Spanish climber Dani Andrada has red pointed an eight pitch route in the Chuanshang Cave at Getu in Southwest China on the last day of the Petzl RocTrip. The route maybe the hardest continual overhanging sport route in the world. Christened Corazón de Ensueño it climbs from deep in the cave for 210 metres topping out at the cave's lip; the pitch difficulties are 8a+, 8b, 7c+, 7a, 8b+, 8c, 7c+, 8a+.
Chuanshang Cave, also known as the Great Arch, is 50m high, 70m across and 137m long and is part of a vast double through cave system high above the Getu River. You have to ascend over 1600 steps to reach the cave, it is also known as the Sun Cave as in the morning the sun shines through the arch creating a beam of light.
Over the last 18 months climbers organised and supported by Petzl have established over 100 routes in the cave as part of the development of this new climbing area that now boasts over 300 routes at 14 cliffs. These route setters weren't the first in the area, a French guide Olivier Balma and his students from the CMDI (Chinese Mountain Development Institute) established the first routes in the Getu Valley. Prior to this the area has a long tradition of locals climbing in the caves to collect guano and we were treated to a show by a bare-footed local known as Spiderman who with his female apprentice, both soloed 60m up - and down - a tufa system in the lower Great Arch above the Getu river.
Andrada's route joins several high grade multi-pitch routes in the Great Arch. It took him eleven days to equip and three days to work the eight pitches.
On Saturday, the final day of the Petzl RocTrip, the Great Arch was home to many of the world's climbing elite and climbers from all around the world, watched by hundreds of local Chinese and Chinese officials.
Part of this show was Andrada's attempt at leading all the eight pitches of this project in one push without falling. The consequences of falling on any pitch were that he would have lower to the ground and start again, which would have been particularly frustrating had he fallen on pitch 7 (7c+) or 8 (8a+). Because of the difficulty of the climbing and its steepness, it is essentially two overhanging pitches then six pitches of ceiling, he needed a high caliber partner and he was joined by his good friend Chris Sharma who patiently belayed and took a few good swings as he followed. Sharma managed to free climb 5 of the 8 pitches, but not without a fight. Their ascent took about 5 hours.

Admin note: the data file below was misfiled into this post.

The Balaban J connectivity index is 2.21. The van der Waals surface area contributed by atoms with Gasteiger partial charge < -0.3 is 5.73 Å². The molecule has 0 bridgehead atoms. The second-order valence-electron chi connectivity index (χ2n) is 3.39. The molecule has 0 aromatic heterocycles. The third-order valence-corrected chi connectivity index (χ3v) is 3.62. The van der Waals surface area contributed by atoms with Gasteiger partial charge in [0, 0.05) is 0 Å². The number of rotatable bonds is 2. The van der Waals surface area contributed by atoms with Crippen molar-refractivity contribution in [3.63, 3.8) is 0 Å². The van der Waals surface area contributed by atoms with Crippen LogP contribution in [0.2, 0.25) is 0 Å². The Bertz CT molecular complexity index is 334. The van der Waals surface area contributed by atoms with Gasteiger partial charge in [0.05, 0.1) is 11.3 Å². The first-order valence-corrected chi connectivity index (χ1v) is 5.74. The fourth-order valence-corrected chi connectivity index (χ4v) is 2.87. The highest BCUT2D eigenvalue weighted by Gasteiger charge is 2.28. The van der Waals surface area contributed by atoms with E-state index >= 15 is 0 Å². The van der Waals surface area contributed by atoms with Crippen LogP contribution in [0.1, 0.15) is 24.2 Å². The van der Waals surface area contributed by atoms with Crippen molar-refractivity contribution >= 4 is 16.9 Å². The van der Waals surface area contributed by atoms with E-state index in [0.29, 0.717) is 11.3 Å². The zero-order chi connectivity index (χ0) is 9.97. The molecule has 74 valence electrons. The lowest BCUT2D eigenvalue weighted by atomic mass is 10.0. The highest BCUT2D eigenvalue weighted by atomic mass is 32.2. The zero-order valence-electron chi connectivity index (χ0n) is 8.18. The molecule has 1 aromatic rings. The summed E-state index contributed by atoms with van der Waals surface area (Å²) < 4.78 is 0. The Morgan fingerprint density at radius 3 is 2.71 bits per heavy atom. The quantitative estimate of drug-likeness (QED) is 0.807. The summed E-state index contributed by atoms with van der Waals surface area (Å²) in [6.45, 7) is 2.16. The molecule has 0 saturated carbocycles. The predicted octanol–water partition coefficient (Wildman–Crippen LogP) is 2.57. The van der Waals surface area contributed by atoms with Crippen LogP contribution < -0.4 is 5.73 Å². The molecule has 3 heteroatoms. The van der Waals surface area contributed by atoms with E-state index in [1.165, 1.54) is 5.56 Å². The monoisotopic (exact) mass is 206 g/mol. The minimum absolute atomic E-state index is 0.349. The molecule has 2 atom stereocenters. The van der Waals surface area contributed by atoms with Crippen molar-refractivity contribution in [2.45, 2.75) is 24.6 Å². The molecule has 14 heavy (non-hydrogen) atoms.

The climbing is initially characterised by rounded dishes or huecos, that look like jugs but usually slope downward and have to be pinched or used as poor side-pulls. The first pitch looked reasonable, about 6c or 7a but was in fact 8a+ because of the poor holds. Then as the route gets steeper it features more positive drooping tufas from hand-sized to stalactites that you can hug! Most of the belays were hanging, fixed with bamboo belay seats, apart from from one belay where both climbers crawled into a big cave high in the ceiling.
Whilst Corazón de Ensueño is not the hardest multi-pitch route in the world, it is more than likely the steepest.
The hyper-active Andrada has several more projects bolted, but limited time to complete them, he has until the end of the week. But he will more than likely be back for more as the Great Arch has much potential for routes longer, harder and steeper than Corazón de Ensueño
The day finished with a wild party at the Petzl Base Camp in Getu village and the professional climbers showed that not only can they climb hard but party hard too as they all took to the stage in a frenzy of dancing with the local villagers. One particular impressive performance was by the young American climber Sasha Diguilian who took centre stage for a while for a spot of drumming and MC'ing.
We will have a full report with video about the Petzl RocTrip later in the year.
Mick Ryan was reporting from Getu, China.
See also this new report at the Petzl website
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